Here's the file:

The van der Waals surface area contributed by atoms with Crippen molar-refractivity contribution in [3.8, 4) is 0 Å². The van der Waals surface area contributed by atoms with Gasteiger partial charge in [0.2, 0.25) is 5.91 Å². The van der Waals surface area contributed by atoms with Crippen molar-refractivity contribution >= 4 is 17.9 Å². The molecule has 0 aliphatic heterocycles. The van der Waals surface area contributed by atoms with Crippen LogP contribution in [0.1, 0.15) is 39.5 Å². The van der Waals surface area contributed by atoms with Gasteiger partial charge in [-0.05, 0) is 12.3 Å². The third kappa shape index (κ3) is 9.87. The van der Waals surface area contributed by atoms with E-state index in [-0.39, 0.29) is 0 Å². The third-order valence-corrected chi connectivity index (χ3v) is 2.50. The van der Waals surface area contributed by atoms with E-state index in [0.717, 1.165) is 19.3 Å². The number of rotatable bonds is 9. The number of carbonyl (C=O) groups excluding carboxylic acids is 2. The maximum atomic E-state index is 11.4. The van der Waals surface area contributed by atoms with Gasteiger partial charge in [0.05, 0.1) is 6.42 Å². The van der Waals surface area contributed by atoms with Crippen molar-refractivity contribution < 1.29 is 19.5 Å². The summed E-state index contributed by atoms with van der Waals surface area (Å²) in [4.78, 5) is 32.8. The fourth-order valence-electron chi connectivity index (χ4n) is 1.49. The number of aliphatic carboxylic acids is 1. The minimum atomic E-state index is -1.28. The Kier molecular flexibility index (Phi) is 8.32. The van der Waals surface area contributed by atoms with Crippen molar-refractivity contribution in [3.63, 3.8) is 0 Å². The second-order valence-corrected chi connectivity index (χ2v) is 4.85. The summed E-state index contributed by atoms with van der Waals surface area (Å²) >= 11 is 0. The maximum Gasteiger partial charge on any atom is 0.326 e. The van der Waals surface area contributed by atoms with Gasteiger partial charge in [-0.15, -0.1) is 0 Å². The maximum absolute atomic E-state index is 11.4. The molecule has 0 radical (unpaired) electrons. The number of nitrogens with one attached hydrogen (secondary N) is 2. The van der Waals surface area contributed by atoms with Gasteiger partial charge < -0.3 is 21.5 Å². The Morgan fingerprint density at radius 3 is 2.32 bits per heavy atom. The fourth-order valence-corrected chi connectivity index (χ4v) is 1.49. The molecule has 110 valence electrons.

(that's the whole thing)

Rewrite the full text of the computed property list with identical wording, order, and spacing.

The van der Waals surface area contributed by atoms with Crippen molar-refractivity contribution in [3.8, 4) is 0 Å². The van der Waals surface area contributed by atoms with Gasteiger partial charge in [0.2, 0.25) is 5.91 Å². The van der Waals surface area contributed by atoms with Crippen molar-refractivity contribution >= 4 is 17.9 Å². The molecule has 0 aliphatic heterocycles. The van der Waals surface area contributed by atoms with Crippen LogP contribution in [0.1, 0.15) is 39.5 Å². The van der Waals surface area contributed by atoms with Gasteiger partial charge in [-0.05, 0) is 12.3 Å². The third kappa shape index (κ3) is 9.87. The van der Waals surface area contributed by atoms with E-state index in [-0.39, 0.29) is 0 Å². The third-order valence-corrected chi connectivity index (χ3v) is 2.50. The van der Waals surface area contributed by atoms with E-state index in [0.717, 1.165) is 19.3 Å². The number of rotatable bonds is 9. The number of carbonyl (C=O) groups excluding carboxylic acids is 2. The maximum atomic E-state index is 11.4. The van der Waals surface area contributed by atoms with Gasteiger partial charge in [0.05, 0.1) is 6.42 Å². The van der Waals surface area contributed by atoms with Crippen molar-refractivity contribution < 1.29 is 19.5 Å². The summed E-state index contributed by atoms with van der Waals surface area (Å²) in [4.78, 5) is 32.8. The fourth-order valence-electron chi connectivity index (χ4n) is 1.49. The number of aliphatic carboxylic acids is 1. The minimum atomic E-state index is -1.28. The Kier molecular flexibility index (Phi) is 8.32. The van der Waals surface area contributed by atoms with Crippen molar-refractivity contribution in [3.63, 3.8) is 0 Å². The second-order valence-corrected chi connectivity index (χ2v) is 4.85. The summed E-state index contributed by atoms with van der Waals surface area (Å²) >= 11 is 0. The maximum Gasteiger partial charge on any atom is 0.326 e. The van der Waals surface area contributed by atoms with Gasteiger partial charge in [-0.15, -0.1) is 0 Å². The maximum absolute atomic E-state index is 11.4. The molecule has 0 radical (unpaired) electrons. The number of nitrogens with one attached hydrogen (secondary N) is 2. The van der Waals surface area contributed by atoms with Gasteiger partial charge < -0.3 is 21.5 Å². The Morgan fingerprint density at radius 3 is 2.32 bits per heavy atom. The fourth-order valence-corrected chi connectivity index (χ4v) is 1.49. The molecule has 110 valence electrons.